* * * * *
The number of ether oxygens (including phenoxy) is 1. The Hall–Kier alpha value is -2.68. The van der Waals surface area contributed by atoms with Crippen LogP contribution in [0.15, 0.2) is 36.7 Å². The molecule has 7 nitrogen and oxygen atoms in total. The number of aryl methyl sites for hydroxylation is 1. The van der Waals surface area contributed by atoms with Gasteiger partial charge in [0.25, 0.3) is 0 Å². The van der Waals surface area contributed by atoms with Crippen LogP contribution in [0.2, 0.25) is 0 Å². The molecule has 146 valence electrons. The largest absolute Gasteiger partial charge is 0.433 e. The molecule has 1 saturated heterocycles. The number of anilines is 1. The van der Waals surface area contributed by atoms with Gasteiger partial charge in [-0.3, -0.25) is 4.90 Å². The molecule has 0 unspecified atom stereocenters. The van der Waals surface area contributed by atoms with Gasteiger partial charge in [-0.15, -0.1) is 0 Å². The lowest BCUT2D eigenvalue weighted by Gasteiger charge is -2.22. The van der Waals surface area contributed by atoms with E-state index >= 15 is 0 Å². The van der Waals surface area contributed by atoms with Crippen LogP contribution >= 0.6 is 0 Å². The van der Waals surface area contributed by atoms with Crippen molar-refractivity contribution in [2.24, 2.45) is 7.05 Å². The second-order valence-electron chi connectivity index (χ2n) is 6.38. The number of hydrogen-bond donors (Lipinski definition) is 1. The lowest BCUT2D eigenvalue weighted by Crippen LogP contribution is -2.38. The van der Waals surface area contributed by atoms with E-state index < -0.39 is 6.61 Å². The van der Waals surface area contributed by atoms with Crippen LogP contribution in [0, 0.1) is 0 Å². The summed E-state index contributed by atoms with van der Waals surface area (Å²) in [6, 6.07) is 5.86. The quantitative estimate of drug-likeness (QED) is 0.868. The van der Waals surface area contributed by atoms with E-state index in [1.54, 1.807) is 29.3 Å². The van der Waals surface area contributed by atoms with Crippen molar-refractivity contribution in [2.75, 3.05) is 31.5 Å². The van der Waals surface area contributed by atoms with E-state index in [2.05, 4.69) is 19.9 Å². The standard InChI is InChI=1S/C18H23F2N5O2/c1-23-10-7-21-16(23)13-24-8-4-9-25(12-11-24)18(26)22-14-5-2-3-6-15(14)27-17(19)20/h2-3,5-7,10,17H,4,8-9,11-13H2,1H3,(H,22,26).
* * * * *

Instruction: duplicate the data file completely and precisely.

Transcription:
The number of ether oxygens (including phenoxy) is 1. The Hall–Kier alpha value is -2.68. The van der Waals surface area contributed by atoms with Crippen LogP contribution in [0.15, 0.2) is 36.7 Å². The molecule has 7 nitrogen and oxygen atoms in total. The number of aryl methyl sites for hydroxylation is 1. The van der Waals surface area contributed by atoms with Gasteiger partial charge in [0.25, 0.3) is 0 Å². The van der Waals surface area contributed by atoms with Crippen LogP contribution in [0.2, 0.25) is 0 Å². The molecule has 146 valence electrons. The largest absolute Gasteiger partial charge is 0.433 e. The molecule has 1 saturated heterocycles. The number of anilines is 1. The van der Waals surface area contributed by atoms with Gasteiger partial charge in [-0.3, -0.25) is 4.90 Å². The molecule has 0 unspecified atom stereocenters. The van der Waals surface area contributed by atoms with Gasteiger partial charge in [-0.15, -0.1) is 0 Å². The lowest BCUT2D eigenvalue weighted by Gasteiger charge is -2.22. The van der Waals surface area contributed by atoms with E-state index >= 15 is 0 Å². The van der Waals surface area contributed by atoms with Crippen LogP contribution >= 0.6 is 0 Å². The van der Waals surface area contributed by atoms with Crippen molar-refractivity contribution in [2.24, 2.45) is 7.05 Å². The second-order valence-electron chi connectivity index (χ2n) is 6.38. The number of hydrogen-bond donors (Lipinski definition) is 1. The lowest BCUT2D eigenvalue weighted by Crippen LogP contribution is -2.38. The van der Waals surface area contributed by atoms with E-state index < -0.39 is 6.61 Å². The van der Waals surface area contributed by atoms with Crippen LogP contribution in [0, 0.1) is 0 Å². The summed E-state index contributed by atoms with van der Waals surface area (Å²) in [6, 6.07) is 5.86. The quantitative estimate of drug-likeness (QED) is 0.868. The van der Waals surface area contributed by atoms with E-state index in [1.54, 1.807) is 29.3 Å². The van der Waals surface area contributed by atoms with Crippen molar-refractivity contribution in [2.75, 3.05) is 31.5 Å². The van der Waals surface area contributed by atoms with E-state index in [2.05, 4.69) is 19.9 Å². The standard InChI is InChI=1S/C18H23F2N5O2/c1-23-10-7-21-16(23)13-24-8-4-9-25(12-11-24)18(26)22-14-5-2-3-6-15(14)27-17(19)20/h2-3,5-7,10,17H,4,8-9,11-13H2,1H3,(H,22,26).